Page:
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Concerns over rise in canine fertility clinics

Concerns have been raised over the sharp rise of canine fertility clinics in the UK (David Jones/PA)
Concerns have been raised over the sharp rise of canine fertility clinics in the UK (David Jones/PA)

Welfare and ethical concerns have been raised over a sharp rise in the number of specialist canine fertility clinics operating in the UK.

An investigation published in veterinary journal Vet Record has found that there are currently at least 37 clinics in operation throughout the UK, compared with just one in 2015.

The study also revealed that many of these clinics seem to advertise veterinary services such as caesarean sections, despite not appearing to be run by vets or having a vet on site.

However, it acknowledged that the clinics could be hiring a vet to perform surgeries.

Two of the clinics advertised canine surgical artificial insemination, which is a banned procedure.

The investigation suggests that the rise of fertility clinics corresponds with the increasing number of puppies born using artificial insemination.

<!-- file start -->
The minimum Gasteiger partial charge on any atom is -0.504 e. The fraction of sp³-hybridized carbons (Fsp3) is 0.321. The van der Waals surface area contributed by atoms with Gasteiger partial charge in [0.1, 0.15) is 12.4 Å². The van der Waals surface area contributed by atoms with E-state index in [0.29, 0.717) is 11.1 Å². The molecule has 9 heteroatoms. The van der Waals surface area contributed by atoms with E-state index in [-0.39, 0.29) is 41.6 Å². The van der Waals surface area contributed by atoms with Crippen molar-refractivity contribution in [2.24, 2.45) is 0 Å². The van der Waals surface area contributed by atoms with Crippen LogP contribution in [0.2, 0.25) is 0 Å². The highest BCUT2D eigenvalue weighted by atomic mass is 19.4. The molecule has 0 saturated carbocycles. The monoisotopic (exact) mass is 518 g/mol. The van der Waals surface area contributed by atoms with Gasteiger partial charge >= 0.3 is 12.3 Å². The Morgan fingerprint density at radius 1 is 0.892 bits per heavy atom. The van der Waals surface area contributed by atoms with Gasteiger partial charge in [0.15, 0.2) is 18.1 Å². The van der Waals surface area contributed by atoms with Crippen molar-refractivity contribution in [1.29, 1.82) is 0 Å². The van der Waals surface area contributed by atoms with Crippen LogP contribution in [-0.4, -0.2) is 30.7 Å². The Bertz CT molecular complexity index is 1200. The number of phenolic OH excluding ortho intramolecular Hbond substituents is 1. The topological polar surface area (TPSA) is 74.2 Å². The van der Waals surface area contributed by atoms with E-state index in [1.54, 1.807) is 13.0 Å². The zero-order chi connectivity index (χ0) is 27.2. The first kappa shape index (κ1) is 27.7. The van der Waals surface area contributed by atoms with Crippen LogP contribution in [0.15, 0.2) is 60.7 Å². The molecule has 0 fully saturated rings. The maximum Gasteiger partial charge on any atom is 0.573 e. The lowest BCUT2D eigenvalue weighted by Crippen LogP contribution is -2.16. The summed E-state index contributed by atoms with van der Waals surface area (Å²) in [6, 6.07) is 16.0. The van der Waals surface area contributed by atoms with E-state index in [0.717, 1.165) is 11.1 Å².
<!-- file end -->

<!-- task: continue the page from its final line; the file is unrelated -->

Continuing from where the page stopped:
This could be linked to a large growth in the popularity of brachycephalic breeds – dogs with short noses and flat faces such as pugs, shih tzus, and chihuahuas.

The vast majority of these breeds are born by caesarean section and many cannot mate naturally due to an inability to breathe properly.

Picalina the Chihuahua
Canine surgical artificial insemination is a banned procedure in the UK (Nick McGowan-Lowe/PDSA)

Madeleine Campbell, a specialist in reproduction and European diplomate in animal welfare from the Royal Veterinary College, said there were dangerous consequences to artificially inseminating dogs that struggle to breed or give birth naturally.

“If artificial insemination is being used to achieve pregnancies in animals which for heritable anatomical reasons are not capable of either breeding or giving birth naturally, then that has negative welfare implications and is of ethical concern,” Ms Campbell told Vet Record.

“Furthermore, if Vet Record’s investigations imply that non-vets may be undertaking acts of veterinary surgery such as caesarean sections, then that is obviously worrying and would be illegal.

“Concerns about non-vets undertaking acts of veterinary surgery should be reported to trading standards and the police.”